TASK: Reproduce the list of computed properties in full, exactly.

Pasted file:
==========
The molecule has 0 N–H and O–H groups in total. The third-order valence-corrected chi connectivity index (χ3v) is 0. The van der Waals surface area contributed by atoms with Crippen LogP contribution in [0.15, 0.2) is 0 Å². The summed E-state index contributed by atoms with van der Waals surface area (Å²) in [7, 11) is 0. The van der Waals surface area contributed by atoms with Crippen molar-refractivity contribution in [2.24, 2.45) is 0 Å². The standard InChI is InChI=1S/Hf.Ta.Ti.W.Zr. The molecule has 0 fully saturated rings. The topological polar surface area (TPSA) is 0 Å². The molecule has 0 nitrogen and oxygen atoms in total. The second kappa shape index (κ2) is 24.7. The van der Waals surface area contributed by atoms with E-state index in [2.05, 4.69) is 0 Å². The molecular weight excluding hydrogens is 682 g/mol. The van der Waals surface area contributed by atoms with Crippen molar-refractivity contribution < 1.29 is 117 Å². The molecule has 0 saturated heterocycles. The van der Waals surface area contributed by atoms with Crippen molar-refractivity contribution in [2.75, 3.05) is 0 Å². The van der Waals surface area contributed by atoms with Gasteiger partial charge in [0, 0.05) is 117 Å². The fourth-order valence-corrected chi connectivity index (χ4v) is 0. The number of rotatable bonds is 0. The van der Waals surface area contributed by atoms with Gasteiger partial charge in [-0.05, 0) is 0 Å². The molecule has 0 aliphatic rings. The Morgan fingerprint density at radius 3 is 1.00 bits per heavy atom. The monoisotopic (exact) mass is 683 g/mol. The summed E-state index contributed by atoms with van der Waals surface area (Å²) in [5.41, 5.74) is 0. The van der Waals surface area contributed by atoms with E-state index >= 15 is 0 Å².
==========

The molecule has 0 N–H and O–H groups in total. The third-order valence-corrected chi connectivity index (χ3v) is 0. The van der Waals surface area contributed by atoms with Crippen LogP contribution in [0.15, 0.2) is 0 Å². The summed E-state index contributed by atoms with van der Waals surface area (Å²) in [7, 11) is 0. The van der Waals surface area contributed by atoms with Crippen molar-refractivity contribution in [2.24, 2.45) is 0 Å². The standard InChI is InChI=1S/Hf.Ta.Ti.W.Zr. The molecule has 0 fully saturated rings. The topological polar surface area (TPSA) is 0 Å². The molecule has 0 nitrogen and oxygen atoms in total. The second kappa shape index (κ2) is 24.7. The van der Waals surface area contributed by atoms with E-state index in [2.05, 4.69) is 0 Å². The molecular weight excluding hydrogens is 682 g/mol. The van der Waals surface area contributed by atoms with Crippen molar-refractivity contribution < 1.29 is 117 Å². The molecule has 0 saturated heterocycles. The van der Waals surface area contributed by atoms with Crippen molar-refractivity contribution in [2.75, 3.05) is 0 Å². The van der Waals surface area contributed by atoms with Gasteiger partial charge in [0, 0.05) is 117 Å². The fourth-order valence-corrected chi connectivity index (χ4v) is 0. The number of rotatable bonds is 0. The van der Waals surface area contributed by atoms with Gasteiger partial charge in [-0.05, 0) is 0 Å². The molecule has 0 aliphatic rings. The Morgan fingerprint density at radius 3 is 1.00 bits per heavy atom. The monoisotopic (exact) mass is 683 g/mol. The summed E-state index contributed by atoms with van der Waals surface area (Å²) in [5.41, 5.74) is 0. The van der Waals surface area contributed by atoms with E-state index >= 15 is 0 Å².